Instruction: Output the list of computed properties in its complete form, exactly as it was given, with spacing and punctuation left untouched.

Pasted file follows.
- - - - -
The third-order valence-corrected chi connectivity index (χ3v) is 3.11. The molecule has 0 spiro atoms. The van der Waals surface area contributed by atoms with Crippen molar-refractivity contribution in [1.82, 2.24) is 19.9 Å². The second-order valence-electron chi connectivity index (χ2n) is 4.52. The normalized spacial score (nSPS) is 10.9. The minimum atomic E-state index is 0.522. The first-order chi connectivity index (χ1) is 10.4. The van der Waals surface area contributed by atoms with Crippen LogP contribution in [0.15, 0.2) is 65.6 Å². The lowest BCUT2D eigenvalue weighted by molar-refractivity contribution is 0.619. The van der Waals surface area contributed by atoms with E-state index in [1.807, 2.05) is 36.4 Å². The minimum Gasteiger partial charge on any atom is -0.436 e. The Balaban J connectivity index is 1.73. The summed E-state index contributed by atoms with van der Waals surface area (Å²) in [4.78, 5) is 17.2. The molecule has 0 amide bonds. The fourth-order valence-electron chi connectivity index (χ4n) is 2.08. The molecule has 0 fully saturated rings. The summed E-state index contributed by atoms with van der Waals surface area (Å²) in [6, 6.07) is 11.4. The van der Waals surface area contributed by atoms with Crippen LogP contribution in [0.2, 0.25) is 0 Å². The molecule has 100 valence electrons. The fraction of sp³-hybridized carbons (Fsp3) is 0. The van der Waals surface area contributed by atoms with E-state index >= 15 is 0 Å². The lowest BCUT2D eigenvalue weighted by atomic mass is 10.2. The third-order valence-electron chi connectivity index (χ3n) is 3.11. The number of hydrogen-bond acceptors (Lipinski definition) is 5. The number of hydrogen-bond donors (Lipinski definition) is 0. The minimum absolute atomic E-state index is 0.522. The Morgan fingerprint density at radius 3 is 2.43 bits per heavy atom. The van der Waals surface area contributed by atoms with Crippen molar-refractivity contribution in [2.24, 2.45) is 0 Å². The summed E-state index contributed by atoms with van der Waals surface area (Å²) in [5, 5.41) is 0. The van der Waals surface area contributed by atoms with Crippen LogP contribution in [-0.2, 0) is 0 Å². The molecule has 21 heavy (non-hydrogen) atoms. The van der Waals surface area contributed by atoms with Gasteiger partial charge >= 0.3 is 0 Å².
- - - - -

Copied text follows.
The third-order valence-corrected chi connectivity index (χ3v) is 3.11. The molecule has 0 spiro atoms. The van der Waals surface area contributed by atoms with Crippen molar-refractivity contribution in [1.82, 2.24) is 19.9 Å². The second-order valence-electron chi connectivity index (χ2n) is 4.52. The normalized spacial score (nSPS) is 10.9. The minimum atomic E-state index is 0.522. The first-order chi connectivity index (χ1) is 10.4. The van der Waals surface area contributed by atoms with Crippen LogP contribution in [0.15, 0.2) is 65.6 Å². The lowest BCUT2D eigenvalue weighted by molar-refractivity contribution is 0.619. The van der Waals surface area contributed by atoms with E-state index in [1.807, 2.05) is 36.4 Å². The minimum Gasteiger partial charge on any atom is -0.436 e. The Balaban J connectivity index is 1.73. The summed E-state index contributed by atoms with van der Waals surface area (Å²) in [4.78, 5) is 17.2. The molecule has 0 amide bonds. The fourth-order valence-electron chi connectivity index (χ4n) is 2.08. The molecule has 0 fully saturated rings. The summed E-state index contributed by atoms with van der Waals surface area (Å²) in [6, 6.07) is 11.4. The van der Waals surface area contributed by atoms with Crippen LogP contribution in [0.2, 0.25) is 0 Å². The molecule has 100 valence electrons. The fraction of sp³-hybridized carbons (Fsp3) is 0. The van der Waals surface area contributed by atoms with E-state index >= 15 is 0 Å². The lowest BCUT2D eigenvalue weighted by atomic mass is 10.2. The third-order valence-electron chi connectivity index (χ3n) is 3.11. The number of hydrogen-bond acceptors (Lipinski definition) is 5. The number of hydrogen-bond donors (Lipinski definition) is 0. The minimum absolute atomic E-state index is 0.522. The Morgan fingerprint density at radius 3 is 2.43 bits per heavy atom. The van der Waals surface area contributed by atoms with Crippen molar-refractivity contribution in [2.24, 2.45) is 0 Å². The summed E-state index contributed by atoms with van der Waals surface area (Å²) in [5, 5.41) is 0. The van der Waals surface area contributed by atoms with Crippen LogP contribution in [-0.2, 0) is 0 Å². The molecule has 21 heavy (non-hydrogen) atoms. The van der Waals surface area contributed by atoms with Gasteiger partial charge >= 0.3 is 0 Å².